Senior Voice -

By Nick Thomas
Tinseltown Talks 

50 years on, "Dark Shadows" still looms large

Tinseltown Talks

 

A 1966 "Dark Shadows" cast photo, with Kathryn Leigh Scott, in waitress uniform at left, Joan Bennett at right, vampire Jonathan Frid and blond Nancy Barrett with Alexandra Isles, center.

Were you one of those kids who dashed home from school in the late 60s to catch the latest developments in the fantasy/horror TV serial "Dark Shadows"?

When the show first aired on daytime television on June 27, 1966, Kathryn Leigh Scott was among the original cast of the landmark soap opera. Five years and 1,225 episodes later, Scott had left the series, but Lara Parker was on hand for the final episode. The actresses have been attending conventions and reunions all year to commemorate the show's 50th anniversary.

"This year is special and a huge milestone for the show which is still so fondly remembered," said Scott from Los Angeles.

"We have a reunion every year," said Parker, also from LA. "Around 1,000 fans showed up at the end of June for a convention in New York and it's amazing the following that the show still generates."

In their twenties and with only stage experience when hired, "Dark Shadows" was the first time in front of a camera for both actresses. Each went on to play multiple characters in the series which eventually expanded its Gothic romance themes to include time travel and parallel universe plots while incorporating supernatural characters such as witches, ghosts, werewolves and vampires.

Shot at ABC's East Coast Manhattan studio and set in the fictional town of Collinsport, Maine, the show was initially slow to gain an audience.

"That's when writer Dan Curtis said 'What the hell, let's add a vampire' and the show became a cult hit," explained Scott, who initially played diner waitress Maggie Evans and still recalls the first episode. "I was petrified!" she laughed.

While Parker and Scott faced the camera as rookies, one veteran Hollywood actress was present throughout the series.

"Joan Bennett was our movie star," said Parker. "She brought a lot of attention to the show."

"She was so beautiful, and with four daughters treated us very motherly," added Scott. "She really understood camera acting and I picked up a lot of technical things from her."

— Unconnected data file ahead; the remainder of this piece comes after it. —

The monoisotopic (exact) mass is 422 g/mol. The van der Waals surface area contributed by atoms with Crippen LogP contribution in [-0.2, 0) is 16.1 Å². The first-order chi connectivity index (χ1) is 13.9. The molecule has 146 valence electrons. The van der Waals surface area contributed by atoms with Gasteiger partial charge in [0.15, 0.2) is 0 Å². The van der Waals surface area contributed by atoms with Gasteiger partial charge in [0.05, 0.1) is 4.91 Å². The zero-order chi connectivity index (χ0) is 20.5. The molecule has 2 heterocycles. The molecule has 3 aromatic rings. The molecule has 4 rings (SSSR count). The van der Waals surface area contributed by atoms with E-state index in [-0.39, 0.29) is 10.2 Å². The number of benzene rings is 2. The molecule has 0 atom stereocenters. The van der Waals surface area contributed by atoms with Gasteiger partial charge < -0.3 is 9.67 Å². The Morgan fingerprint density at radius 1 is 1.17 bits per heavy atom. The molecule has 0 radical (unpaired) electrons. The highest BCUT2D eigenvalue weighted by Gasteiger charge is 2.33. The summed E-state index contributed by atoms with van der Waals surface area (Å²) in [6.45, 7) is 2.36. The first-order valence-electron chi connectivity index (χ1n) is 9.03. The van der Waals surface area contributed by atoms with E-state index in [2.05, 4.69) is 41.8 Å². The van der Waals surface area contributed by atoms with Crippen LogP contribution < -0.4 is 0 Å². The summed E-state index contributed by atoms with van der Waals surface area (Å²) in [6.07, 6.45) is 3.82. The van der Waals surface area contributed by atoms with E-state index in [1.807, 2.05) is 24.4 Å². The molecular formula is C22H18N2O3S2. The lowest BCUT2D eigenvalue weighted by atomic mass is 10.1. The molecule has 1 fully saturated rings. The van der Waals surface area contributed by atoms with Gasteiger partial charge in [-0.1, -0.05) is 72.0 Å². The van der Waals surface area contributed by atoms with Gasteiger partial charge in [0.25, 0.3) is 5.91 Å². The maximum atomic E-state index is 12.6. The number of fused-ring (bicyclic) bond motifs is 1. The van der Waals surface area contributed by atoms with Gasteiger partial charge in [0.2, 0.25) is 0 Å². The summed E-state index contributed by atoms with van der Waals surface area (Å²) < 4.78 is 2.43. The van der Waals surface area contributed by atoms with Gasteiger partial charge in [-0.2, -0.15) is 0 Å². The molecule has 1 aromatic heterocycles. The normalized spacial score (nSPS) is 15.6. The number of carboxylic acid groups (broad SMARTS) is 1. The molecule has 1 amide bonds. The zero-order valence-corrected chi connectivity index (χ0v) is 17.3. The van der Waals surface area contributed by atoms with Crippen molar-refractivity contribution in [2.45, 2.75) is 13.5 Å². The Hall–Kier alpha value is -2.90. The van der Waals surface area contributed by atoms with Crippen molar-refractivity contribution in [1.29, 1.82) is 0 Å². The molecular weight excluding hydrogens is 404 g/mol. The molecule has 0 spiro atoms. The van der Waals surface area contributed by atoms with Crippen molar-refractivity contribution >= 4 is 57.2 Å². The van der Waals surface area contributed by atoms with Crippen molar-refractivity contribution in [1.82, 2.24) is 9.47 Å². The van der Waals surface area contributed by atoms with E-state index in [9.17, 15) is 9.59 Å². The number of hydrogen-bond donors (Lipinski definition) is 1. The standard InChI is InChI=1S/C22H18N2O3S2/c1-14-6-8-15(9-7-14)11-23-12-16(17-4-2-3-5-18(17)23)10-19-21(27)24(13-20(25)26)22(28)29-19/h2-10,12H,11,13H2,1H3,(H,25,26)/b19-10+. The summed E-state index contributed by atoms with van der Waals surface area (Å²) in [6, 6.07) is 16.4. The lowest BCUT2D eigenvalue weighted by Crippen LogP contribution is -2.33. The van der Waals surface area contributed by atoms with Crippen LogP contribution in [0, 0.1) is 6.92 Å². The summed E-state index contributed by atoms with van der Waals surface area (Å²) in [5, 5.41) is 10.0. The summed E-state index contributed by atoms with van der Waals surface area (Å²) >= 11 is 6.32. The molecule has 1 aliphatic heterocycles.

Scott left "Dark Shadows" in 1970, a few months before the show ended, but overlapped for much of the series with Parker who arrived in late 1967.

"I remember our first episode together because we were speaking French," recalled Scott. "I played Josette, a countess during the flashback sequence to 1795. Lara played my maid, Angélique, who was actually a witch. Both characters loved Barnabas Collins, the vampire character played by Jonathan Frid, and that gave rise to much of the series drama."

"I remember being catatonic with fear on my first day on the set," said Parker. "But I soon settled down as there was a tight schedule to produce a daily show and a lot to remember."

After "Dark Shadows," Scott and Parker continued in film, television, and theater. Both also became successful authors, writing about the show. Parker's fourth book, 'Heiress of Collinwood,' came out in November (see http://www.laraparker.com).

Scott has written companion guides to the show and published other topics through her publishing house, Pomegranate Press. 'Dark Shadows: Return to Collinwood,' written with Jim Pierson, contains behind the scenes stories, photos, and an episode guide (see http://www.kathrynleighscott.com).

Kathryn Leigh Scott, David Selby and Lara Parker in 2015 at Lyndhurst, the location for two Dark Shadows films.

As the show continues to draw new fans with all episodes now available on DVD, Scott and Parker believe "Dark Shadows" had an enduring influence on later popular culture.

"The supernatural element that Dan Curtis introduced was new to daytime TV," said Scott. "It's the granddaddy of all the contemporary TV series dealing with the paranormal, vampires and horror."

"The horror of Gothic romance takes place in the anticipation and imagination of the audience, and we gave ours plenty," added Parker. "Sure, they were over-the-top theatrical stories, but we played them with total believability and our fans, old and new, still appreciate that."

Nick Thomas teaches at Auburn University at Montgomery, Ala., and has written features, columns, and interviews for over 600 magazines and newspapers. 

You might be interested in:
 
 
Rendered 04/27/2017 07:44